Whenever a club holds open trials, be it for seven-year-olds starting out in the game or twentysomethings trying to take advantage of a final chance, the odds are at least a couple of outfield players on the pitch have naturally or artificially blond hair.
In theory, this allows these players to stick in the memory of any watching coaches or scouts, although one suspects there must be a saturation point whereby the players without blond hair are in the minority.
In theory, the whole idea has nothing to do with Pavel Nedvěd.
Nedvěd moved to Serie after helping the Czech Republic to the final of Euro 96, scoring a vital goal against Italy in the group stage.
But if you consider that strike the sole catalyst, you’re doing a disservice to the Biancocelesti’s scouts – or suggesting they got very, very fortunate.
Yet his move from Rome to Turin five years later – at some cost – may have had an element of cutting off a rival at the source.
“Nedvěd always scored against us. We’ll buy him so we can resolve this problem,” former Juventus director Luciano Moggi once claimed of the player’s €41million transfer.
He arrived with the club at a crossroads. Without a league title since 1998, Juve had narrowly missed out on the 2001 Scudetto, in part due to Nedvěd’s brace in a 4-1 Lazio victory in mid-March, the Bianconeri’s final loss of a campaign which ended with them two points adrift of champions Roma.
And if the title had at least seemed within touching distance then, it moved toward the horizon when Zidane was sold to Real Madrid for a world-record fee.
In a bid to replace him, Marcello Lippi plumped for defensive solidity, perhaps in the assumption that too much pressure on a direct replacement for the Frenchman could only end badly.
Gigi Buffon and Lilian Thuram arrived from Parma and soon became legends. But Nedvěd brought both attacking quality from the middle of the park and something even Zidane could never offer: flowing blond locks.
It is easy to downplay aesthetics on football, but Nedvěd’s contrast to the haircut-you-can-set-your-watch-to squad was certainly striking.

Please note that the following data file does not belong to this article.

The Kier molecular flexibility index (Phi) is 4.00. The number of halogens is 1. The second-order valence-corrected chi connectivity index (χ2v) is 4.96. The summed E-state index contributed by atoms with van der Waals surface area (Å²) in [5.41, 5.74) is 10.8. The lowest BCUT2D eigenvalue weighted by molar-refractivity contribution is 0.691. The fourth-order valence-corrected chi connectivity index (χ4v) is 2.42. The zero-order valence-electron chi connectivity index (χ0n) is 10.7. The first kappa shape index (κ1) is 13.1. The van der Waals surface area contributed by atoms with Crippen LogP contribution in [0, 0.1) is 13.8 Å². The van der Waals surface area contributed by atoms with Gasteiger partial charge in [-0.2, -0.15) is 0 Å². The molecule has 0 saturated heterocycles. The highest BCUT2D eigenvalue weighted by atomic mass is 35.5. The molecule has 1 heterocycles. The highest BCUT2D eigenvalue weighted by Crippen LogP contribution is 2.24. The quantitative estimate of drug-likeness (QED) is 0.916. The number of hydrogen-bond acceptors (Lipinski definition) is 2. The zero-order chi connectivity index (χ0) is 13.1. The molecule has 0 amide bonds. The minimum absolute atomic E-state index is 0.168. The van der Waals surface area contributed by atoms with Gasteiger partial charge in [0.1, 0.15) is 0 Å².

At times, watching Juve felt like reading a graphic novel, with poster-boy Alessandro Del Piero only a couple of steps removed from chiselled centre-back Mark Iuliano, and Antonio Conte providing the missing link between the two.
Among the broad strokes of black-and-white, it just so happened that one of the men who stood out visually did so both with his looks and his play.
Nedvěd only scored four times in his maiden season with the club, but two of those goals – late-season winners against Verona and Piacenza – helped the club come from nowhere to snatch the title on the final day.
Those last five games might have had more to do with Buffon and Thuram than their fellow arrival – five wins from the final five games with no goals conceded tells its own story – but that would have counted for nothing without someone to perform at the other end.
Unlike some of his contemporaries, there has never been one type of strike you would describe as a ‘Nedvěd Goal’ – even if they did flow far more freely after that Piacenza goal earned him a place in Juve fans’ hearts for the long run.
It seems almost reductive to define him by his goals when he was about so much more than that, but boy oh boy did he score some incredible ones.
His triple threat of tenacious tackler, ball-carrier and fantastic striker of the ball made him the perfect man to take on the Zidane role, even if the depth of his abilities might have been played down at times.
Still, when you see goals like this one against Chievo you can see why people often pointed to his ability to find the back of the net.
Perhaps his most famous goal, however, is tinged with some sadness.
A run from deep and composed finish helped Juve put one foot in the final of the 2003 Champions League, putting the Italian side 3-0 up against Real Madrid and effectively extinguishing a 2-1 first-leg deficit with 20 minutes still to play.
For some, it was proof that a post-Zidane Juventus could thrive, with a man capable of outshining his predecessor. Nedvěd was imperious at the Stadio Delle Alpi that night, making a mockery of the Galacticos.
But he was also booked, ruling him out of the final against AC Milan, a game which Juve would lose on penalties, denying them the honour of being named European champions for the first time since 1996.
It can be tempting to use the absent individual as a scapegoat after defeat, but to do so is itself an acknowledgement of their importance to the team. And the appreciation went both ways.
There are few greater signs of a player’s loyalty to a team than the decision to stick around after relegation.
When Juve were demoted amid the Calciopoli scandal, Nedvěd – like Buffon and David Trézeguet – may have been coveted by those still at the top table. But why do that when you can give something back to the supporters who were blameless in the whole affair.
Indeed, he retired with the club and remains on their board, taking on the vice chairman role in 2015. He remains the best-looking of the lot.
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